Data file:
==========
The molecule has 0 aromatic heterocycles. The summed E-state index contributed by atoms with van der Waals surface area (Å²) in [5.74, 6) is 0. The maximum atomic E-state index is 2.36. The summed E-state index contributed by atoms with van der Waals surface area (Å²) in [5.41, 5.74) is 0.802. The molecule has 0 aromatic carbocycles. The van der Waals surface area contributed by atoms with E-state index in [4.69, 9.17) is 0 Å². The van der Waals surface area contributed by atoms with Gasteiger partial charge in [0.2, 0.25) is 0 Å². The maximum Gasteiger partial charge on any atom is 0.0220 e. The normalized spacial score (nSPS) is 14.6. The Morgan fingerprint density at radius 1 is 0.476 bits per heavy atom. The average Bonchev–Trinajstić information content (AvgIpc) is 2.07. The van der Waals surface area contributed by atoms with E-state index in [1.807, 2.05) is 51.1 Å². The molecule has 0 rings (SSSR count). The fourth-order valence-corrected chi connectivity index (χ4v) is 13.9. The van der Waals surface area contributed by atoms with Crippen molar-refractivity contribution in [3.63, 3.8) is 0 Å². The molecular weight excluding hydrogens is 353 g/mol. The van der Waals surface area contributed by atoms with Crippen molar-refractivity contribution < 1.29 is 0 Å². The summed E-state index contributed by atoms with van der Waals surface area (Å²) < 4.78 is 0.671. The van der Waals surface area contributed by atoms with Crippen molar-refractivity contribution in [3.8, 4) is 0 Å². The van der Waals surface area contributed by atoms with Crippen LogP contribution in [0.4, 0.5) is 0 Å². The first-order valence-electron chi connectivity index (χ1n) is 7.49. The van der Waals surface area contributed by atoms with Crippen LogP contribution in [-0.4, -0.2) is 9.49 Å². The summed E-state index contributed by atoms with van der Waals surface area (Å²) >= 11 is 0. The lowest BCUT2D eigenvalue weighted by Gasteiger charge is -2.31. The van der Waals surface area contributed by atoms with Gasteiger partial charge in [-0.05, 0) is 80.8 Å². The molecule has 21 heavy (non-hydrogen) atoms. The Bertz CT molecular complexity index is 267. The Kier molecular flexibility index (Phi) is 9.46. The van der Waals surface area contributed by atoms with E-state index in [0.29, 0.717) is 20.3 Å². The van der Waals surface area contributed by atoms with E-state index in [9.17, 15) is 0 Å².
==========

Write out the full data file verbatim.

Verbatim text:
The molecule has 0 aromatic heterocycles. The summed E-state index contributed by atoms with van der Waals surface area (Å²) in [5.74, 6) is 0. The maximum atomic E-state index is 2.36. The summed E-state index contributed by atoms with van der Waals surface area (Å²) in [5.41, 5.74) is 0.802. The molecule has 0 aromatic carbocycles. The van der Waals surface area contributed by atoms with E-state index in [4.69, 9.17) is 0 Å². The van der Waals surface area contributed by atoms with Gasteiger partial charge in [0.2, 0.25) is 0 Å². The maximum Gasteiger partial charge on any atom is 0.0220 e. The normalized spacial score (nSPS) is 14.6. The Morgan fingerprint density at radius 1 is 0.476 bits per heavy atom. The average Bonchev–Trinajstić information content (AvgIpc) is 2.07. The van der Waals surface area contributed by atoms with E-state index in [1.807, 2.05) is 51.1 Å². The molecule has 0 rings (SSSR count). The fourth-order valence-corrected chi connectivity index (χ4v) is 13.9. The van der Waals surface area contributed by atoms with Crippen molar-refractivity contribution in [3.63, 3.8) is 0 Å². The molecular weight excluding hydrogens is 353 g/mol. The van der Waals surface area contributed by atoms with Crippen molar-refractivity contribution < 1.29 is 0 Å². The summed E-state index contributed by atoms with van der Waals surface area (Å²) < 4.78 is 0.671. The van der Waals surface area contributed by atoms with Crippen molar-refractivity contribution in [3.8, 4) is 0 Å². The van der Waals surface area contributed by atoms with Crippen LogP contribution in [0.4, 0.5) is 0 Å². The first-order valence-electron chi connectivity index (χ1n) is 7.49. The van der Waals surface area contributed by atoms with Crippen LogP contribution in [-0.4, -0.2) is 9.49 Å². The summed E-state index contributed by atoms with van der Waals surface area (Å²) >= 11 is 0. The lowest BCUT2D eigenvalue weighted by Gasteiger charge is -2.31. The van der Waals surface area contributed by atoms with Gasteiger partial charge in [-0.05, 0) is 80.8 Å². The molecule has 21 heavy (non-hydrogen) atoms. The Bertz CT molecular complexity index is 267. The Kier molecular flexibility index (Phi) is 9.46. The van der Waals surface area contributed by atoms with E-state index in [0.29, 0.717) is 20.3 Å². The van der Waals surface area contributed by atoms with E-state index in [9.17, 15) is 0 Å².